Gustavian style – a Swedish style?
5 June 2017
Why has the neoclassical Gustavian style become so prominent in the Swedish self-image? A new dissertation from Uppsala University shows how researchers in art history, along with museums, commercial enterprises and the monarchy, have contributed to preserving and conveying the Gustavian style.
“An important reason for the extreme strength of the Gustavian style ideal,” says Hedvig Mårdh, doctoral student at the Department of Art History at Uppsala University, “is that it managed to unite a series of seemingly contradictory movements during the 1900s, such as tradition and modernity, and nationalism and internationalism, and that it has become part of various utopian visions.”
The Gustavian style, connected to the 18th century and Gustav III and Gustav IV Adolf, has been intimately associated with what has been designated as specific Swedish cultural heritage, linked to Swedish tastes and interior design. The style has generally been highly esteemed by both museums and art historians, who have produced national and international exhibitions and publications and have also contributed to successful furniture production from the late 19th century through today, including both IKEA’s line of 18th-century furniture as well as more small-scale production.
It’s about recurring re-use, in the form of copies, reconstructions and staging of the period. In her dissertation A Century of Swedish Gustavian Style: Art History, Cultural Heritage and Neoclassical Revivals from the 1890s to the 1990s, Hedvig Mårdh studied three periods that all illustrate the re-use of the Gustavian period in different ways:
- the 1890s, which saw the emergence of art history as a discipline, and of museums and cultural heritage
- the period 1930–1940, when the production of period furniture existed concurrently with functionalism
- the 1990s, a decade characterised by a cultural heritage boom, economic crisis and the search for a national identity in a European context.
There are a number of reasons behind the survival of the style as both cultural heritage and commercial product. Besides the fact that it has managed to incorporate contradictory social movements and forces through continuous recreation, art historians and museum curators have also played an important role by writing the style into the Swedish canon. But it’s not only academia, but also the monarchy, museums and commercial enterprises, as well as various state-financed initiatives such as international exhibitions, that have contributed to the strong position of the style and its importance for a Swedish self-image.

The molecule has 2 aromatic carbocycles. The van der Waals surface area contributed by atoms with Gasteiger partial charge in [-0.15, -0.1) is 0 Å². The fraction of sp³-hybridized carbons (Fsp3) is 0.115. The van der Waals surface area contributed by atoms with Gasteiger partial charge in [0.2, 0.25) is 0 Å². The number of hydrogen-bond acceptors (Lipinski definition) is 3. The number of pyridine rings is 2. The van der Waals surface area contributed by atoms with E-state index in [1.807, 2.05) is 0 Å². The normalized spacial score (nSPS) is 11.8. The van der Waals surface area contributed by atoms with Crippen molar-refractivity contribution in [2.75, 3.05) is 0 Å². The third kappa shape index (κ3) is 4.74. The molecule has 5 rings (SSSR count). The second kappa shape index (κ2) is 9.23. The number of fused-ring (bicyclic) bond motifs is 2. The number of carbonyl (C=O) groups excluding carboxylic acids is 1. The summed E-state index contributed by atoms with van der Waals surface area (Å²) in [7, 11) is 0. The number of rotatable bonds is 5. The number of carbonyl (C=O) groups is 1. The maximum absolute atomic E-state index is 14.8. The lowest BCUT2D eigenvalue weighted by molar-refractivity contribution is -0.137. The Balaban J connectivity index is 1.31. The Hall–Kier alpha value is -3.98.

In her dissertation, Hedvig Mårdh examines the importance of the style concept for the discipline of art history and for cultural heritage processes.
“The concept of style can be problematic and is often ideologically charged, in that it conveys perceptions about things like changes over time and national identity,” says Hedvig Mårdh.
Style cannot be seen as a static concept, but rather as active, changeable and with agency, she says. Different uses of the Gustavian, such as artists’ interpretations or the activities of various historical societies, can enhance the understanding and interpretations of the Gustavian style. How we speak about, describe and stage cultural heritage is important because it affects how we act and how we identify and manage cultural heritage.
“There are limited resources and space for what can be displayed and preserved,” says Hedvig Mårdh. “Designating something as the best, the most Swedish or the most tasteful also means that something else is excluded. It is important to raise awareness of how cultural heritage is created, what processes lie behind it, what role the academic disciplines play in these processes and how research interacts with practice and thus stages cultural heritage.”
The dissertation is based on the research field of critical heritage studies, and researches the art historian’s role in the creation of cultural heritage and the connection to a national cultural heritage. This is a perspective that has only been partially examined previously.
The materials that are the focus of the dissertation have also not previously been put in relation to each other– how do textbooks, exhibitions, historical societies and furniture production affect one another and what role does art history research play in these contexts?
ERC grant for research into Swedish slavery
03 februari 2023
Fredrik Thomasson, researcher at the Department of History at Uppsala University, has received the ERC Consolidator Grant from the European Research Council (ERC). This grant relates to a project on Swedish colonial history on the island of Saint ...
The names given to the clouds, an important part of the university's history
04 januari 2023
The book “Molnspanare– en meteorologisk historia” (Cloud spotters – a meteorological history) tells of the emergence of meteorology as a scientific subject. Among other things, you can read about how the Latin names and classification of the cloud...
The history of Easter Island can teach us about sustainability
08 december 2022
Tourism has exploded on Easter Island over the last twenty years – something that has led to both financial gain and major encroachments on the island's environment. Researchers from Uppsala are now studying how history can teach us to build a mo...